Project Leader: Brydie-Leigh Bartleet
Professor Brydie-Leigh Bartleet is known worldwide for her research in community music and community engagement and has led many projects that explore the social impact of the arts. Brydie has worked in partnership with a wide range of NGOs, arts and community organizations, and colleagues across Australia and internationally to design, drive and deliver innovative and highly complex projects. This work has led to new and interdisciplinary approaches to music research that intersect with health and wellbeing, corrections and criminology, First Nations arts practices and cultural policy, social justice and regional arts development, and most recently human rights. She has worked on five nationally competitive grants, five research consultancies and three prestigious fellowships (totalling over $1.2 million), as well as 140 research outputs in high-level national and international publications, and keynotes in Aotearoa New Zealand, Australia, Canada, Japan, Germany and Ireland. In 2014, she was awarded the Australian University Teacher of the Year, in 2018 was awarded an Arts for Good Fellowship from the Singapore International Foundation. She currently serves as Director, Queensland Conservatorium Research Centre, Griffith University.
Chief Investigator: Sandy O’Sullivan
Associate Professor Sandy O’Sullivan is a member of the Wiradjuri Nation. Sandy is an Associate Professor and Deputy Head in the School of Creative Industries, University of the Sunshine Coast. Sandy’s work focuses on representation of, and by, First Nations’ Peoples with a specific focus on arts, performance and identity. Sandy recently carried out a multi-year review of 470 nationally-prominent museums examining the capacity of these spaces to represent and engage First Nations’ Peoples.
Chief Investigator: Naomi Sunderland
Associate Professor Naomi Sunderland is a proud descendant of the Wiradjuri First People. Naomi’s international research portfolio prioritises work in: arts and health promotion; music and the social determinants of health; and social inclusion in health and social policy. Naomi has collaborated on many arts and health research projects including: the 1000 Voices Disability Life Stories Project; a social determinants of health evaluation of the Scattered People asylum seekers and refugee music group; and trauma informed songwriting in Australia, Vanuatu, and Finland. Naomi teaches in the First Australians and Social Justice team at Griffith University and specialises in topics around transformative intercultural and immersive education, equity, and diversity. Naomi has a PhD in applied ethics and human rights from the Queensland University of Technology. She has worked in government and non-government organisations and universities in Canada and Australia. She has published widely on the topics of health promotion partnerships, music and wellbeing, disability and happiness, and transformative ethics. Naomi is also an active singer, songwriter, and performer and has released several albums of work internationally.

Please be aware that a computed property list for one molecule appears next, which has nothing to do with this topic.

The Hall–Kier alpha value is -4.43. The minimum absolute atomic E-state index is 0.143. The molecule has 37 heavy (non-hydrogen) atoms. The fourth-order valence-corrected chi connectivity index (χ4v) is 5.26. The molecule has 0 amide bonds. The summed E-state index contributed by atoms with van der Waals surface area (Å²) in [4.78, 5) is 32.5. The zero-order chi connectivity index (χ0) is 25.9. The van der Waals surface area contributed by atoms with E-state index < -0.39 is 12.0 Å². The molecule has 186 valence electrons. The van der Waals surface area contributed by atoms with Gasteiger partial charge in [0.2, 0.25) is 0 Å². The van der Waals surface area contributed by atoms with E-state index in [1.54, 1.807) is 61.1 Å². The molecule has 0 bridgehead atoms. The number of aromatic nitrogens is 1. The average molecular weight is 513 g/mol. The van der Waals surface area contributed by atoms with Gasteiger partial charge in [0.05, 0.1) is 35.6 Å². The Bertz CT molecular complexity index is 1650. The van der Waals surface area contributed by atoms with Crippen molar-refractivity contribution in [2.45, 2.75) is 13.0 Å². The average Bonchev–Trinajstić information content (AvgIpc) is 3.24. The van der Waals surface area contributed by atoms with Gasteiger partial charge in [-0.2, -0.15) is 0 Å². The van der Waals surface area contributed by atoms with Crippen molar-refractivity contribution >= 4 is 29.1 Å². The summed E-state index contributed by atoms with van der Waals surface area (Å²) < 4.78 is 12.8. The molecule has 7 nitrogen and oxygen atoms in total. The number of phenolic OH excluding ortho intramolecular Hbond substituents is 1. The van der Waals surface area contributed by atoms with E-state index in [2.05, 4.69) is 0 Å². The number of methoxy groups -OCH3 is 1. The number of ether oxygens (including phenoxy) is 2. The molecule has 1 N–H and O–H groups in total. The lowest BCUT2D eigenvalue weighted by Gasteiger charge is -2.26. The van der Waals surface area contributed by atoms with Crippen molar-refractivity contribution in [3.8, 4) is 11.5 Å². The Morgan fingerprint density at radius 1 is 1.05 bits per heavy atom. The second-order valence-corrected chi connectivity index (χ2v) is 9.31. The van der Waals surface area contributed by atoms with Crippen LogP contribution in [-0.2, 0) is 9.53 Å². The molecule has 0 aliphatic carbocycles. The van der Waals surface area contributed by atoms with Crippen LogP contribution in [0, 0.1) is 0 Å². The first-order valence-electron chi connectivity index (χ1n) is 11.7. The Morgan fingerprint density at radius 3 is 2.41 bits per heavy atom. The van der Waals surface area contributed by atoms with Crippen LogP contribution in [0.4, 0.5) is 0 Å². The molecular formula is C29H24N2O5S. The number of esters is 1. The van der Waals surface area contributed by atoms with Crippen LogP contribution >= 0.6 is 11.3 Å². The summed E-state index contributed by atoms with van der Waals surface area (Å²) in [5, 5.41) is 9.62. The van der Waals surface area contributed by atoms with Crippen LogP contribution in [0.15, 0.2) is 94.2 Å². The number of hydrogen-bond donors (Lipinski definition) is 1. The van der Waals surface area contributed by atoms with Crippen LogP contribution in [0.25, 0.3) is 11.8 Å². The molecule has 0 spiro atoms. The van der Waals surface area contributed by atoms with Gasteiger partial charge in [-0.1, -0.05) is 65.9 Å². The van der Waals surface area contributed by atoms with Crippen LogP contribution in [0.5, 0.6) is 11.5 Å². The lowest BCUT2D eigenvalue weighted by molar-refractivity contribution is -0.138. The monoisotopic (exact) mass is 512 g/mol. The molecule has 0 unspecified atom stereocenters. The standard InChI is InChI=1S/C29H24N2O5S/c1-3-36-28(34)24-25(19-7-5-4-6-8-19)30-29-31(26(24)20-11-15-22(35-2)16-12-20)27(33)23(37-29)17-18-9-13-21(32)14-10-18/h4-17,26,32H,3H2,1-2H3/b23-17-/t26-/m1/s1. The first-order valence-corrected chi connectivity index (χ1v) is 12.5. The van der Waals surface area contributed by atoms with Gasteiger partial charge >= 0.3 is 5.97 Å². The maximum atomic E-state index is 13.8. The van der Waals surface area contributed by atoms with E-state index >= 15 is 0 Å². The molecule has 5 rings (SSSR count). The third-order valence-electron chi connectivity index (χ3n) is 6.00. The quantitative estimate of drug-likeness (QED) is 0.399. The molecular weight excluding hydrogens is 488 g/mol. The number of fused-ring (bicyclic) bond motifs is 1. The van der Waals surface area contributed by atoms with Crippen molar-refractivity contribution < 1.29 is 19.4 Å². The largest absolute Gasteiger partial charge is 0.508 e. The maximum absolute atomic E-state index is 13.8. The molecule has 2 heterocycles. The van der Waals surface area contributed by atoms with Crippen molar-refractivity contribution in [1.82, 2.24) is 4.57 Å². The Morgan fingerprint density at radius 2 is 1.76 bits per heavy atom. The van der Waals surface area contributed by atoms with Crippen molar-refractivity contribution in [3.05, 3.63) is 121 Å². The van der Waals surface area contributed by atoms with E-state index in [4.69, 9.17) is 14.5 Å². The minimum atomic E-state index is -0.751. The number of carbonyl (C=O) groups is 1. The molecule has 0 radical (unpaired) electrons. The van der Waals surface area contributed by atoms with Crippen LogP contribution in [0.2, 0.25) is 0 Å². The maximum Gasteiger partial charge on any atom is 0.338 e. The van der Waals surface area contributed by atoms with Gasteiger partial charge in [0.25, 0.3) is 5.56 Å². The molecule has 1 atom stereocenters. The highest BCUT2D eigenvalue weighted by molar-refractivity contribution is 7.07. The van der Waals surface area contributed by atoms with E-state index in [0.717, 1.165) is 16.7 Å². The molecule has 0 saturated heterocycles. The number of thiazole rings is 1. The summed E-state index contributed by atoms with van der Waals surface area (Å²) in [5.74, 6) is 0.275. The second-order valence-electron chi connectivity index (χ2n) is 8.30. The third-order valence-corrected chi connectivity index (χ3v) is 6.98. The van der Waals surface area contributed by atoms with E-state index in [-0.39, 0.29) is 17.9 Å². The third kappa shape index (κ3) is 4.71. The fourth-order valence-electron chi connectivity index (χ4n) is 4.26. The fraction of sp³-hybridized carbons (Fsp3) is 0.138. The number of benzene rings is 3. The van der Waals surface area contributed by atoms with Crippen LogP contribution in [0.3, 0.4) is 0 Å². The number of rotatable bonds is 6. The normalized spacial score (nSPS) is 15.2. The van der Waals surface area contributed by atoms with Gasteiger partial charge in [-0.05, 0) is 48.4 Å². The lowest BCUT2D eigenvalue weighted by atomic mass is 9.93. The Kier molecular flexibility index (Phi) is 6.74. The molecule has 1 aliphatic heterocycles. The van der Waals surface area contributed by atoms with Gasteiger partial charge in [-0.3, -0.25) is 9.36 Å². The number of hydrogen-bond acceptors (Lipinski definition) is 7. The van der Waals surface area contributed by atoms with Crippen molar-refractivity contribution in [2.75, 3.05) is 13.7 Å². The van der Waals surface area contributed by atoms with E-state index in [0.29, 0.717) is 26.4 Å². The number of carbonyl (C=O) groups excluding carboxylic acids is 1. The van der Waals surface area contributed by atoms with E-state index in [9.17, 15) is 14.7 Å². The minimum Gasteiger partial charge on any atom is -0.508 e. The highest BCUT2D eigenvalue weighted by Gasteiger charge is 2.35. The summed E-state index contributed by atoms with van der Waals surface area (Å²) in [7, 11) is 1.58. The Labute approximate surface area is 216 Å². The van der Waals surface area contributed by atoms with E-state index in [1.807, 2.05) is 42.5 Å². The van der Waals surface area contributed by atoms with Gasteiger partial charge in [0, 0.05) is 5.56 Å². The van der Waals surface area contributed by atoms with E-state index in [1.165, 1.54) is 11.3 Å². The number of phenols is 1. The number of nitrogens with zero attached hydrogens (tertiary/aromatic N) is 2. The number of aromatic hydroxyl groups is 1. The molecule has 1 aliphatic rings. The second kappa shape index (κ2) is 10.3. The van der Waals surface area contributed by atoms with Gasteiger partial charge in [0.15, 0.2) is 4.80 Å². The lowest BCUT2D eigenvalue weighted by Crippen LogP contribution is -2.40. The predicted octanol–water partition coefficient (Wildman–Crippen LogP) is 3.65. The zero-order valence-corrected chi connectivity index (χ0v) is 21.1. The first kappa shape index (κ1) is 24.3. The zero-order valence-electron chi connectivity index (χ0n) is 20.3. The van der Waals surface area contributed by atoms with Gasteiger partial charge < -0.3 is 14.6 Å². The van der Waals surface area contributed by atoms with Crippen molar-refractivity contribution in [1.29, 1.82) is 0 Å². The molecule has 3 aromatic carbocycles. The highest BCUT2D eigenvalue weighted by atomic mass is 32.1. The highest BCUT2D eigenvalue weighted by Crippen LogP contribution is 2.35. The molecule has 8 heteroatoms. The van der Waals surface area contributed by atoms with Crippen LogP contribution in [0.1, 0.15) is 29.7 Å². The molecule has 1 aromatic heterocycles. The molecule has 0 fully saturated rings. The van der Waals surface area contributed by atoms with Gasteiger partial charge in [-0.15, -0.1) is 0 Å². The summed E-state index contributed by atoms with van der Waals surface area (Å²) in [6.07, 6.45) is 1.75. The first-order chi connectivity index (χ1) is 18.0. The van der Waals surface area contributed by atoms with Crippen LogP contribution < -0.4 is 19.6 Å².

Research Fellow: Sarah Woodland
Dr Sarah Woodland is a researcher, practitioner and educator specialising in arts, theatre and performance. She has over 20 years experience in the arts and cultural sectors in Australia and the UK, with a particular focus on engaging communities from diverse social and cultural backgrounds. Sarah has spent over 10 years at Griffith undertaking arts research, teaching theatre, and leading university-industry partnerships and placements.
Project Partner Barkly Regional Arts: Alan Murn
Alan Murn is Executive Office for Barkly Regional Arts (BRA). He has had a 14-year association with BRA and been EO since 2009 when he accepted the challenge of guiding BRA from a small project driven arts company into a larger long-term program driven one. Previously he had been Manager of Julalikari Arts in Tennant Creek from 2003 – 2009 and so was deeply involved in the Community, Arts and Cultural Development (CACD) trajectory of the Barkly region. As manager of an Australia Council for the Arts’ Key Producer, Alan’s remit is to adopt a local arts leadership role to lobby and advocate for the creative industries. To that end, Alan has taken on a number of local community roles including Tennant Creek Art Gallery Management Committee, former Board member of ArtbackNT, Darwin (Deputy Chair 2011 and 2012), Board Member of Barkly Region Alcohol and Drug Abuse Advisory Committee (BRADAAG), member of Regional Economic Development Committee (REDC), Barkly, (Department of Chief Minister appointment), member of Local Tourism Advisory Committee (LTAC) Barkly to mention a few. Alan has a B Visual Arts (Printmaking), SA School of Art, has worked in the Visual Arts Department, The Flinders University of SA and as Artist-in-residence and Printer-in-residence at The Experimental Art Foundation, Adelaide.
Project Partner Regional Development Australia NT: Robin Gregory
Dr Robin Gregory has worked for Regional Development Australia NT for over five years. In this role, and in her previous employment with the Northern Territory (NT) Government, Centre for Appropriate Technology, and as a private consultant, she has worked with individuals and communities throughout the NT on a range of projects including those that focussed on heritage conservation and tourism, arts and culture, and digital inclusion.